interest in our solution in terms of how it integrates up-to-date weather ob-
servations and enables them to obtain prediction outcomes on a daily basis.
Specifically, regarding our speculation of predicting yield, we learned from the
discussion that the “delivered quantity” recorded in the dataset (which we spec-
ified as the target of yield prediction) does not fully represent the amount of
fresh yield. Instead, the delivered quantity records the result from a quality con-
trol process which took place after crop harvest. Not surprisingly, data in the
“under-delivered” clusters are related to more human intervention in quality
control, compared to other clusters. Since the dataset we used does not cover
any information about that post-processing step, it makes sense that the derived
predictive models did not perform well on the “under-delivered” clusters.
5 Discussion
Our work reported in this paper paves new avenues to some interesting future
work. For one, our approach has a flexible design which enables it to be gener-
alised to potentially any field crop for which phenological events can be identified
and captured by process modelling. Also, the use of a general predictive process
monitoring workflow allows many machine learning techniques to be plugged
in. For example: (i) when given data that embeds complex, non-linear patterns,
advanced regression algorithms, e.g., Support Vector Machine (SVM), can be
used to potentially improve the prediction accuracy [15]; and (ii) when encoding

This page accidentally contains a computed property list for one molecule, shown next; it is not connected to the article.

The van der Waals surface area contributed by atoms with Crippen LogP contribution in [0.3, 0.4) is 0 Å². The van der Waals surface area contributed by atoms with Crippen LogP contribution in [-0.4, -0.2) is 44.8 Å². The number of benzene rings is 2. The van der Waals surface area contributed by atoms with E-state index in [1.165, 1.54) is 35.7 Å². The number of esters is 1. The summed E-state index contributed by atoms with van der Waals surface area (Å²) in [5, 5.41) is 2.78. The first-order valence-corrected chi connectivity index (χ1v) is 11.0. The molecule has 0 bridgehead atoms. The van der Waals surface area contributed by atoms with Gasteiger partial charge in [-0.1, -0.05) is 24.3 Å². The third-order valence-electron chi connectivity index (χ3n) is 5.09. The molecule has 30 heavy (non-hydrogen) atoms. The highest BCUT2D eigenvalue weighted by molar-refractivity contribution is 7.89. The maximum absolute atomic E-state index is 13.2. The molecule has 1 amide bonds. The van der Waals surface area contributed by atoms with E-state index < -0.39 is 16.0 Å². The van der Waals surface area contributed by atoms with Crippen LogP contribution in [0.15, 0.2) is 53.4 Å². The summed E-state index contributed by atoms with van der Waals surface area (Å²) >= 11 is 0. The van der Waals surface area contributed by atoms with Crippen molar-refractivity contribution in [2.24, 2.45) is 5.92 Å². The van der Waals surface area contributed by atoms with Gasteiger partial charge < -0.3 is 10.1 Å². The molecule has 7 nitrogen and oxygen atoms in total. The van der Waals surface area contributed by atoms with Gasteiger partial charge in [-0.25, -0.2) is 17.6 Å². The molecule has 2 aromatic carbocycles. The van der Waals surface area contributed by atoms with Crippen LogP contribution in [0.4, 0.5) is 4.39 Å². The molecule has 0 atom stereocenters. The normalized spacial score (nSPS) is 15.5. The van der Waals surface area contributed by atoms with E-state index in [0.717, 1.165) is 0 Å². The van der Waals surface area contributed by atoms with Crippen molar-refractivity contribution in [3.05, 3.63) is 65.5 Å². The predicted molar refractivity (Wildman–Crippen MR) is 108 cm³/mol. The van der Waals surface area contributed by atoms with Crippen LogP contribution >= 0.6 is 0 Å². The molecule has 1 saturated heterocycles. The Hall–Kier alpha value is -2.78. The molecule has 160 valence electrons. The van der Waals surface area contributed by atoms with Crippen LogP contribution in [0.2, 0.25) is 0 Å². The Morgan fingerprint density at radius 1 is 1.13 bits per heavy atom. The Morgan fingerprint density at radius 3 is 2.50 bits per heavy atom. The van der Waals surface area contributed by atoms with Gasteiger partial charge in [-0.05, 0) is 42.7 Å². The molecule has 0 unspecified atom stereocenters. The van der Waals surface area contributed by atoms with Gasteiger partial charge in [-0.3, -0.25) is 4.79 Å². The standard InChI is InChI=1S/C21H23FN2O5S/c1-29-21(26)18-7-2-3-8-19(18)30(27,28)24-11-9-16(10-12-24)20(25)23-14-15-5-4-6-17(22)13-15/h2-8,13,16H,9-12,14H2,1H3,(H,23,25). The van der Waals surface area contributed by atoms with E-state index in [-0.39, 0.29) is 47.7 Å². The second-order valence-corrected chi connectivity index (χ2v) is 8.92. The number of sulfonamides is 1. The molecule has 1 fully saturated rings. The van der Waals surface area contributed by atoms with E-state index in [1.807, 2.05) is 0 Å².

prefixes, feature selection methods for sequence prediction [18] can be applied
to complement the use of expert knowledge from agronomists.
With this flexibility, it is worthwhile to investigate guidelines on how to
configure different steps of the approach according to factors like actual crops,
ecosystems (soil, growing season, etc.), and input data characteristics [8].
The use of process modelling in our approach can transcend the purpose of
integrating data from multiple, various sources to feed the predictive process
monitoring workflow. Process models formally capturing the phenology of crop
growth enable many existing process analytics tools to be applied “off-the-shelf”.
For example, historical crop growth can be visually analysed by replaying crop
growing event logs [3], so that agronomists can leverage the collated data to
examine how crop harvests were impacted by geographical locations, date-times,
Agronomy-informed Process Modelling and Predictive Monitoring 15
weather conditions, etc. We consider the use of process modelling an enabler
of future deployment and application of process analytics over data integrated
from various non-standard data sources this can potentially be extended to